Fixing a Radon Problem
What needs to be done?
If a home's radon level is 4 picocuries per liter or more, the EPA recommends a radon mitigation system (sometimes called radon remediation) to be installed.
A common method utilized to reduce the radon level is a "sub slab depressurization".
In this case, a suction point or points are determined and a pipe is inserted through the concrete slab floor.
This pipe is connected to other PVC piping and a fan is positioned somewhere on the pipe. The fan then draws the radon gas from beneath the home and vents it to the outside.
A radon mitigation system can cost between $1000-$2500.
Choosing a Mitigation Company
A qualified mitigation company is your best choice for installation of a radon mitigation system.
In the state of Pennsylvania, these companies or individuals are certified by the DEP (Department of Environmental Protection).
When choosing a radon mitigation company, you should ask for their state certification number, if they offer free estimates, and a warranty on the system.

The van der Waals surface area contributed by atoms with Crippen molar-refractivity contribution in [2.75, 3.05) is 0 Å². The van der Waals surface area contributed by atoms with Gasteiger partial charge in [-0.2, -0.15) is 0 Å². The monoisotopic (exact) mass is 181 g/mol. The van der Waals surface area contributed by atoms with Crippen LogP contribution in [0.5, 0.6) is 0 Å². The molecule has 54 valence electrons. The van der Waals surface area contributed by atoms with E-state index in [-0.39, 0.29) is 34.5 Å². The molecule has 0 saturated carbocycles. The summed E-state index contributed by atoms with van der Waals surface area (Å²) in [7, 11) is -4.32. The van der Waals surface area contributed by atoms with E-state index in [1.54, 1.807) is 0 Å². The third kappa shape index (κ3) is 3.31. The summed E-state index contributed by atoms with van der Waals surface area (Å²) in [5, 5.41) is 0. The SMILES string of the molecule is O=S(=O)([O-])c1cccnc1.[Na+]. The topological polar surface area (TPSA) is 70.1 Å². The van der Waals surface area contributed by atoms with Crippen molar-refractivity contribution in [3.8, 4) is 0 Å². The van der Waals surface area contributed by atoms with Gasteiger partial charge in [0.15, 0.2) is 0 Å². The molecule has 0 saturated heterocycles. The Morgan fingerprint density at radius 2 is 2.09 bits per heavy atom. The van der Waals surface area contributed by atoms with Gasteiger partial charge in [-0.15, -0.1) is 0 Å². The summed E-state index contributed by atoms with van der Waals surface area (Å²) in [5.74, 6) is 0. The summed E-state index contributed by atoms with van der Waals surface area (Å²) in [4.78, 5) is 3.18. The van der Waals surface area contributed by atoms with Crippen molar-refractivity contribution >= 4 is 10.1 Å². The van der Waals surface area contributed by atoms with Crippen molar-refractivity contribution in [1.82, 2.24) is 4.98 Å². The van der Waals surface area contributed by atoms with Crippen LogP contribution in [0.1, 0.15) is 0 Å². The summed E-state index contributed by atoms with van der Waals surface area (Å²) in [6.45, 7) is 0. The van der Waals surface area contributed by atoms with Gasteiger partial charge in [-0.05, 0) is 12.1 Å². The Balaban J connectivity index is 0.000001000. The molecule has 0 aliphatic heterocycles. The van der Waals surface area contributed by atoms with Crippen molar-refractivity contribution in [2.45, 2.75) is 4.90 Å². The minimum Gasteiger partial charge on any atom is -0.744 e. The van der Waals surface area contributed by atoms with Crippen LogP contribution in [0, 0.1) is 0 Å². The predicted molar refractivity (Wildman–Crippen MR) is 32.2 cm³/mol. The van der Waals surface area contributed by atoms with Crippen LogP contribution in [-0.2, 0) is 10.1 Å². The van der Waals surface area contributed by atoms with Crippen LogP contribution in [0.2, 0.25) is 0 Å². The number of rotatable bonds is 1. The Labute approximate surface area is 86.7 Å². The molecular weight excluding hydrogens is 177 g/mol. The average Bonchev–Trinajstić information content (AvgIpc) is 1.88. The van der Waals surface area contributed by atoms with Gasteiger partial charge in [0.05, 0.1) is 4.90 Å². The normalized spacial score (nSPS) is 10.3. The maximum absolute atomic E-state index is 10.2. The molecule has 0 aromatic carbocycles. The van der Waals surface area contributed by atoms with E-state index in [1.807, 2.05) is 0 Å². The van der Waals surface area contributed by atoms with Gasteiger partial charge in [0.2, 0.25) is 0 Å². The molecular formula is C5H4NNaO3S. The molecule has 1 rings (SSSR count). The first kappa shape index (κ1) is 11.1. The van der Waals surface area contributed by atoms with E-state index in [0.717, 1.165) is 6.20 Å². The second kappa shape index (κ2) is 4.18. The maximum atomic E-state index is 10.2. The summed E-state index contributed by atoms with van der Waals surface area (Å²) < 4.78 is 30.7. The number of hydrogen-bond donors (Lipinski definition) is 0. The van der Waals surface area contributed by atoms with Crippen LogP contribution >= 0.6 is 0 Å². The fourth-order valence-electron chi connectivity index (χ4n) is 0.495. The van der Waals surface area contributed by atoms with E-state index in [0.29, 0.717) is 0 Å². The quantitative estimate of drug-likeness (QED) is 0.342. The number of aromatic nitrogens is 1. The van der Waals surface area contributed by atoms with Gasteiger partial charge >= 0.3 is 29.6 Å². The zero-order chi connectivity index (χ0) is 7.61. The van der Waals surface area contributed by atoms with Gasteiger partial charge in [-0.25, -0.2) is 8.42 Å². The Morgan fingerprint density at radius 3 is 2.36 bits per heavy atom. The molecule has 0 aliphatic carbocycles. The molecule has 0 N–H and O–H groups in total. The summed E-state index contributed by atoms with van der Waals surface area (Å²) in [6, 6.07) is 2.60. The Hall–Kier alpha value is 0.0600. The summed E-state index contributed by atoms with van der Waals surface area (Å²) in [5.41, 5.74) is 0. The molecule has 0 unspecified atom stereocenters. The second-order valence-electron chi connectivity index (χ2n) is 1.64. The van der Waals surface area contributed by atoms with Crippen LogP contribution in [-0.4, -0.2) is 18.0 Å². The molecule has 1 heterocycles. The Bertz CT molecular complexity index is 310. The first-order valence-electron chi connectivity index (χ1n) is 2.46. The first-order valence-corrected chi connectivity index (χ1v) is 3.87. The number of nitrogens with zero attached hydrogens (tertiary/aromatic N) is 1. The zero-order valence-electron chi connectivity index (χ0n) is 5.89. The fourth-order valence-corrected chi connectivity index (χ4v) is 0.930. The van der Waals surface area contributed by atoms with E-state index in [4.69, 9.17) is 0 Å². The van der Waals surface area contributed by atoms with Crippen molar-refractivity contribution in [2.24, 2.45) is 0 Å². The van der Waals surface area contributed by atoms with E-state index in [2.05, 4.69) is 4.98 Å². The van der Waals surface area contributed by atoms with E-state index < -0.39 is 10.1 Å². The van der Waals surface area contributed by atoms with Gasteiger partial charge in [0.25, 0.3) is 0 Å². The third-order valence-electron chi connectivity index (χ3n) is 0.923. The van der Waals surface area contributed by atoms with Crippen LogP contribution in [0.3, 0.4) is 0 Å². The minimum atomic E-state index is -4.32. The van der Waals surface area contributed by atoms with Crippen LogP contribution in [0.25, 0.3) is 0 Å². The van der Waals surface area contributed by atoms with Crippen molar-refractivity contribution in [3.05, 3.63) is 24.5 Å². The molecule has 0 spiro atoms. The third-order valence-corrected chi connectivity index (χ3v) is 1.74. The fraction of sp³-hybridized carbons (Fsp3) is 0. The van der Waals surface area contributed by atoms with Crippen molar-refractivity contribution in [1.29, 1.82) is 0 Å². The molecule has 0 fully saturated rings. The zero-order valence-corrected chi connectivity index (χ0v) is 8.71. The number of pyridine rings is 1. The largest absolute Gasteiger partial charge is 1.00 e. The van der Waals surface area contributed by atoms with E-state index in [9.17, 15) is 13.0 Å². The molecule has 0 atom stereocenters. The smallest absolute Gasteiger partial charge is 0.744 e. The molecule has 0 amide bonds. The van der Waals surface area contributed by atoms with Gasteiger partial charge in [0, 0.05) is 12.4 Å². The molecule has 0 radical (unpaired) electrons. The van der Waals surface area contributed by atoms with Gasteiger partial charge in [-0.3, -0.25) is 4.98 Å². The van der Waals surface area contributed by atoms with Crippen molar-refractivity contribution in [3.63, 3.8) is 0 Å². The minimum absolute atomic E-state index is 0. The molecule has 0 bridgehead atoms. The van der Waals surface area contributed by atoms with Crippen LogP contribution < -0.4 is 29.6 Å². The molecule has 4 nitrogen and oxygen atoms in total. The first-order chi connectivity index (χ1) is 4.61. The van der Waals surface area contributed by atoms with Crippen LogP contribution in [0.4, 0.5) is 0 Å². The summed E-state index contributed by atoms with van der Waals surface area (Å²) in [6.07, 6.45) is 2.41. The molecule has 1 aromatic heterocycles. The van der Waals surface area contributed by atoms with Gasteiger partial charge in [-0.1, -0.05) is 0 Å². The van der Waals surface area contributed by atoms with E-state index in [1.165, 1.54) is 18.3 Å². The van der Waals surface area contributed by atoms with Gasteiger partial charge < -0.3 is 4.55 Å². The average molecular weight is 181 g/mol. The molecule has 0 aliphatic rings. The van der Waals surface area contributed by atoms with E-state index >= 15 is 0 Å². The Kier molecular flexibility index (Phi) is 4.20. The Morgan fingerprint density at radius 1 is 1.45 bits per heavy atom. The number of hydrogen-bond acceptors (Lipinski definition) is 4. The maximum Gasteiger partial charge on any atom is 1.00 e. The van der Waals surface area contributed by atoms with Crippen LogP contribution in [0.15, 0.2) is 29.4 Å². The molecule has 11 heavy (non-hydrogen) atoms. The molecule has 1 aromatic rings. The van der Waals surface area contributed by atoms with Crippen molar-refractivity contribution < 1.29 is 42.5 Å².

Typically, the mitigation company will visit the home to determine the best configuration of the system and the size of the fan for the type of foundation the house is built on. An estimate of cost for a system can then be determined.
After choosing the contractor, plan on 1-2 days for installation.
Choosing a Radon Mitigation Company
See a list of radon mitigation companies here.
Life After Radon Mitigation
It is recommended that a radon mitigation system be tested after installation. A test may be performed after the system has been operational for 24 hours or more.
A short-term test is usually used for the initial test. In some cases, the estimate given by the contractor may include the retest by a professional company or radon test kits.
A follow-up test is suggested every 2 years to monitor the system's continued effectiveness.
Order a post-mitigation test kit.
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